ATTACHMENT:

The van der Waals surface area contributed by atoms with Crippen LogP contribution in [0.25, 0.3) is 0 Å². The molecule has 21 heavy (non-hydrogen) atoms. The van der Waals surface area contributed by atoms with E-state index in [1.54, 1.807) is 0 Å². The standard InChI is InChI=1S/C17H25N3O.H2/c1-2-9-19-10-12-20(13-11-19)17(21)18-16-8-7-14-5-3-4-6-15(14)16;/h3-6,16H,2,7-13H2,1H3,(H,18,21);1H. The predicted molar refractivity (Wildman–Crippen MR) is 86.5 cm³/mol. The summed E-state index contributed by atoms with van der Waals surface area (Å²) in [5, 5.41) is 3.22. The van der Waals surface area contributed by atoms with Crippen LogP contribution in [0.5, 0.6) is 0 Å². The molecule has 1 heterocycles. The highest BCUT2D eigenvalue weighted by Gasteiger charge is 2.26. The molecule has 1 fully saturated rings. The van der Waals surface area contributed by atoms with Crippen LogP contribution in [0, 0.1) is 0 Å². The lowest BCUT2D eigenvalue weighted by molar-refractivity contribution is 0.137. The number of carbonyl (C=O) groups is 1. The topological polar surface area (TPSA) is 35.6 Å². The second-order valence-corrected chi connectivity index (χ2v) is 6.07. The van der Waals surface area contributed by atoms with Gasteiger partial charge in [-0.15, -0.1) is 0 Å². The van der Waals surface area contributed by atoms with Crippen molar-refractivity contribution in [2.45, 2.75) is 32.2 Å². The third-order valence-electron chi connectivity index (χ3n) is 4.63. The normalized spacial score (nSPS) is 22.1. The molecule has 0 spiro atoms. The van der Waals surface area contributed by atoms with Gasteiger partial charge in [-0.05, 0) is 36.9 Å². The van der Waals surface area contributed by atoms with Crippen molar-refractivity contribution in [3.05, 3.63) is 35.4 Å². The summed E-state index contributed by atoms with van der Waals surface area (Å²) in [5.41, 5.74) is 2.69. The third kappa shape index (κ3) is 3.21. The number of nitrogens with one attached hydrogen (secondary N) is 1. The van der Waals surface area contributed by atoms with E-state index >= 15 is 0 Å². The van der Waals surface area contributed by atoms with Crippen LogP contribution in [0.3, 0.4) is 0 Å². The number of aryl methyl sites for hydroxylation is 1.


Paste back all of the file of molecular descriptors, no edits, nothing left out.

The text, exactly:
The van der Waals surface area contributed by atoms with Crippen LogP contribution in [0.25, 0.3) is 0 Å². The molecule has 21 heavy (non-hydrogen) atoms. The van der Waals surface area contributed by atoms with E-state index in [1.54, 1.807) is 0 Å². The standard InChI is InChI=1S/C17H25N3O.H2/c1-2-9-19-10-12-20(13-11-19)17(21)18-16-8-7-14-5-3-4-6-15(14)16;/h3-6,16H,2,7-13H2,1H3,(H,18,21);1H. The predicted molar refractivity (Wildman–Crippen MR) is 86.5 cm³/mol. The summed E-state index contributed by atoms with van der Waals surface area (Å²) in [5, 5.41) is 3.22. The van der Waals surface area contributed by atoms with Crippen LogP contribution in [0.5, 0.6) is 0 Å². The molecule has 1 heterocycles. The highest BCUT2D eigenvalue weighted by Gasteiger charge is 2.26. The molecule has 1 fully saturated rings. The van der Waals surface area contributed by atoms with Crippen LogP contribution in [0, 0.1) is 0 Å². The lowest BCUT2D eigenvalue weighted by molar-refractivity contribution is 0.137. The number of carbonyl (C=O) groups is 1. The topological polar surface area (TPSA) is 35.6 Å². The second-order valence-corrected chi connectivity index (χ2v) is 6.07. The van der Waals surface area contributed by atoms with Gasteiger partial charge in [-0.15, -0.1) is 0 Å². The van der Waals surface area contributed by atoms with Crippen molar-refractivity contribution in [2.45, 2.75) is 32.2 Å². The third-order valence-electron chi connectivity index (χ3n) is 4.63. The normalized spacial score (nSPS) is 22.1. The molecule has 0 spiro atoms. The van der Waals surface area contributed by atoms with Gasteiger partial charge in [-0.05, 0) is 36.9 Å². The van der Waals surface area contributed by atoms with Crippen molar-refractivity contribution in [3.05, 3.63) is 35.4 Å². The summed E-state index contributed by atoms with van der Waals surface area (Å²) in [5.41, 5.74) is 2.69. The third kappa shape index (κ3) is 3.21. The number of nitrogens with one attached hydrogen (secondary N) is 1. The van der Waals surface area contributed by atoms with E-state index >= 15 is 0 Å². The van der Waals surface area contributed by atoms with Crippen LogP contribution in [0.3, 0.4) is 0 Å². The number of aryl methyl sites for hydroxylation is 1.